Sept. 22 (Bloomberg) -- The debate concerning the top tax rate for wealthier Americans is so difficult in part because most people only pretend to know the actual figure.
Sure, we all know Republicans want to keep the top rate at its current level while Democrats prefer to let the George W. Bush-era rate cuts expire. And some of us may even know that the tax code's current 35 percent figure would rise to 39.6 percent if President Barack Obama gets his way.
Beyond that, we get hazy. And no wonder: other sections of the tax code combine with the statutory rate in mysterious ways, creating a different effective top marginal rate. These include, for example, phaseouts known as Pease and PEP, under which itemized deductions and personal exemptions fade. If you really want to capture the top taxpayer's situation, you have to add state taxes into the mix. So what's the exact top rate? Nobody knows. Or, maybe, nobody wants to know.
I asked the biggest, baddest tax mind I know, former Congressional Budget Office director Douglas Holtz-Eakin, to tell what he thinks the top tax is. Even Holtz-Eakin approximated, texting back a formula that might serve as the theme song for tax year 2011: "39.6 + 2 (phaseout of pep and pease) + 3.8 (Medicare net investment income tax) = 45.4. Add in state-level taxes and 50 is easy to reach."
Holtz-Eakin is a genius. If he's approximating, it's because he can't bear to feel the pain of the precise reality.
Illusion of Fairness
So how did we get here? Politicians love progressive rate structures. First, they appear to be fair. We've all heard President Obama invoking fairness in defense of the 39.6 rate he seeks. A second, greater advantage of progressive rates is their complexity. The staircase concept of rates rising on successive income tranches is hard enough. Add in all the traps and breaks and taxpayers become truly confused and give up protesting.
What's at work here is the same phenomenon that caused otherwise sentient members of Enron's audit committee to go along with executives Andrew Fastow and Jeff Skilling: fear of looking stupid. Given a choice between seeming like dummies or paying more money than they think they should, people often choose the latter.
For the first quarter century or so of its existence, lawmakers didn't dare impose the income tax on the average earner. Only when World War II broke out did this class tax become a mass tax. And then two extra tricks were necessary for the transition. First, many taxpayers were hardly in a position to resist a shift in the code since they were already government captives: draftees. Second, withholding was introduced. Soldiers never knew how much they were taxed because part of their income never even made it into their pockets.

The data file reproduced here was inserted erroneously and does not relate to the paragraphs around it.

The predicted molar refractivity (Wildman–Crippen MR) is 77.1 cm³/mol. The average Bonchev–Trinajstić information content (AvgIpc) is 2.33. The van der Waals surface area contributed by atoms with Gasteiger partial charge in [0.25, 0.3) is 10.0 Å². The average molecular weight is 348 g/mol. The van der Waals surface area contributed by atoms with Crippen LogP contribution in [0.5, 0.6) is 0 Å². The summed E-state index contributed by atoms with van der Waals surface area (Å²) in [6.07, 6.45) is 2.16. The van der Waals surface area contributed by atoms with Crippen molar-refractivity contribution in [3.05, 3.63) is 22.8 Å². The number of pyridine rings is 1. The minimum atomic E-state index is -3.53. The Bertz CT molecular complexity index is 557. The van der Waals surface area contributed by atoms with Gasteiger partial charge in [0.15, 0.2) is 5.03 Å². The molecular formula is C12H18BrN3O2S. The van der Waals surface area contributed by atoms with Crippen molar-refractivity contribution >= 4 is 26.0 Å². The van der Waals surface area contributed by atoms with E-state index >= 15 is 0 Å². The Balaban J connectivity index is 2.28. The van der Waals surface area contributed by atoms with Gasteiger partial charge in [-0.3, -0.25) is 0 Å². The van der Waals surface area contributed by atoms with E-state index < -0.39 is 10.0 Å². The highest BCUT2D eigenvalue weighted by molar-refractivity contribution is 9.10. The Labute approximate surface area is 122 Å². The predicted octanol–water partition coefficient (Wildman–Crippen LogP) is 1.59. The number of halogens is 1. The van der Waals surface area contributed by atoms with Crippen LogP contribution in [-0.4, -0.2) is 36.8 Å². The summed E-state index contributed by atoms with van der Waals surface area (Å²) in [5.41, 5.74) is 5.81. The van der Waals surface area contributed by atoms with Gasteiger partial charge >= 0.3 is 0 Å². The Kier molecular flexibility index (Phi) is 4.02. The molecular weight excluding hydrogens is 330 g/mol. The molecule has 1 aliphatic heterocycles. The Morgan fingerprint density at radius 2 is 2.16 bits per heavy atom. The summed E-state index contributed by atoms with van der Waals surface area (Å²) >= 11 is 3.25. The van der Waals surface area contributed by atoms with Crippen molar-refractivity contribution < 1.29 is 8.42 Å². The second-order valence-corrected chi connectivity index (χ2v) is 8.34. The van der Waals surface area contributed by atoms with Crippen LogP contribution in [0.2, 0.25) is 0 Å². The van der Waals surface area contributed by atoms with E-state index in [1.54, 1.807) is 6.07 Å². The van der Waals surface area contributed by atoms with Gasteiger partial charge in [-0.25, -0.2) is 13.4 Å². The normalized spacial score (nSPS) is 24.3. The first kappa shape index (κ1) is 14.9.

Selling the Structure
After the war, the feds found new ways to justify and complicate our tax system. They marketed progressivity as a necessity for the nation's general welfare. The very name itself helped. Many people don't want to oppose political progressives, so they go along with the idea of a progressive tax structure. Even those who reject progressive politics may not want to be caught opposing something that sounds like progress. The progressivity brand was so successful that government was able to keep the top rate at more than 70 percent for decades.
But did postwar Americans really endorse, or even understand, that progressive principle? This was less clear. Two skeptics were Harry Kalven and Walter Blum of the University of Chicago. They set out to make the case for progressivity but found the argument so weak they titled their 1953 book "The Uneasy Case for Progressive Taxation."
In the 1990s, scholars designed an experiment to see whether people understood the difference between progressive structures, under which rates go up as people earn more, and proportional ones, under which higher earners pay taxes at the same rate as lower earners.
Michael Roberts, Cassie Bradley and Peggy Hite asked college students abstract questions: "Are progressive tax rates more or less fair than flat tax rates?" By a margin of almost 4 to 1, students said they preferred a progressive rate system for society. Next the researchers gave the same students concrete examples of a paired set of two earners with different salaries and possible tax bills for those earners, asking which tax amount the earners should pay. By a margin of 4 to 1, the same students picked tax amounts for the higher earner that corresponded to a flat rate, or even a regressive, system. Remarkably, these subjects were accounting students who had already studied these various systems.
The point isn't that taxpayers are stupid. Rather, they are stupefied and conflicted. On a gut level, they may not necessarily agree with the basic principle of modern taxation. "Overall, our results indicate the existence of a norm for proportionality…" concluded Roberts, Bradley and Hite. Lawmakers may want to drag the country into a new higher tax era. But they shouldn't console themselves that there's consensus for such a change, when there may not be.
(Amity Shlaes, senior fellow in economic history at the Council on Foreign Relations, is a Bloomberg News columnist. The opinions expressed are her own.)
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